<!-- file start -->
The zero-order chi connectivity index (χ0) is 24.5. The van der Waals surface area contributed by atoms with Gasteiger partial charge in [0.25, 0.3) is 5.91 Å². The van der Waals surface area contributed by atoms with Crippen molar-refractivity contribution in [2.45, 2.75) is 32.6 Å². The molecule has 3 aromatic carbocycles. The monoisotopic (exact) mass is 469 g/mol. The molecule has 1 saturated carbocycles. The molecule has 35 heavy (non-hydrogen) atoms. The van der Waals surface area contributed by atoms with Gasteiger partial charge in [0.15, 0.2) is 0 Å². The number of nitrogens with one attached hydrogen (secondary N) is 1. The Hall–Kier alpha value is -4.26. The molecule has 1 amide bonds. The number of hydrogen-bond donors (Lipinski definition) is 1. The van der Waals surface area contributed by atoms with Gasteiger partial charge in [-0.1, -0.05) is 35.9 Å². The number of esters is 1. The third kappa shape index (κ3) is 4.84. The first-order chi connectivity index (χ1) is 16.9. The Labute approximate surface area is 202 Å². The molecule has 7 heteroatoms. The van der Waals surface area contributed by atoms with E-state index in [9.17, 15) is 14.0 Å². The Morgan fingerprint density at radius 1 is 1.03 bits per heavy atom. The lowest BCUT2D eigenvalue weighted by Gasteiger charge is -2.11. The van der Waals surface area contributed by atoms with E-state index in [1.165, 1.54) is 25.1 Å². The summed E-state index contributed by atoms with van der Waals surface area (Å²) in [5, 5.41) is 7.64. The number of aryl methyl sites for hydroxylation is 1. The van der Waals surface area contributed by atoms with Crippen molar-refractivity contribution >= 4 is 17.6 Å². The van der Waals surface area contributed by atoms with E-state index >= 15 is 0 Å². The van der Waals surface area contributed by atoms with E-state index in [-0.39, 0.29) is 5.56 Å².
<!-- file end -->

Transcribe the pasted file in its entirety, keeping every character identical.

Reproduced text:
The zero-order chi connectivity index (χ0) is 24.5. The van der Waals surface area contributed by atoms with Gasteiger partial charge in [0.25, 0.3) is 5.91 Å². The van der Waals surface area contributed by atoms with Crippen molar-refractivity contribution in [2.45, 2.75) is 32.6 Å². The molecule has 3 aromatic carbocycles. The monoisotopic (exact) mass is 469 g/mol. The molecule has 1 saturated carbocycles. The molecule has 35 heavy (non-hydrogen) atoms. The van der Waals surface area contributed by atoms with Gasteiger partial charge in [0.15, 0.2) is 0 Å². The number of nitrogens with one attached hydrogen (secondary N) is 1. The Hall–Kier alpha value is -4.26. The molecule has 1 amide bonds. The number of hydrogen-bond donors (Lipinski definition) is 1. The van der Waals surface area contributed by atoms with Gasteiger partial charge in [-0.1, -0.05) is 35.9 Å². The number of esters is 1. The third kappa shape index (κ3) is 4.84. The first-order chi connectivity index (χ1) is 16.9. The Labute approximate surface area is 202 Å². The molecule has 7 heteroatoms. The van der Waals surface area contributed by atoms with E-state index in [9.17, 15) is 14.0 Å². The Morgan fingerprint density at radius 1 is 1.03 bits per heavy atom. The lowest BCUT2D eigenvalue weighted by Gasteiger charge is -2.11. The van der Waals surface area contributed by atoms with E-state index in [1.165, 1.54) is 25.1 Å². The summed E-state index contributed by atoms with van der Waals surface area (Å²) in [5, 5.41) is 7.64. The number of aryl methyl sites for hydroxylation is 1. The van der Waals surface area contributed by atoms with Crippen molar-refractivity contribution >= 4 is 17.6 Å². The van der Waals surface area contributed by atoms with E-state index >= 15 is 0 Å². The van der Waals surface area contributed by atoms with E-state index in [-0.39, 0.29) is 5.56 Å².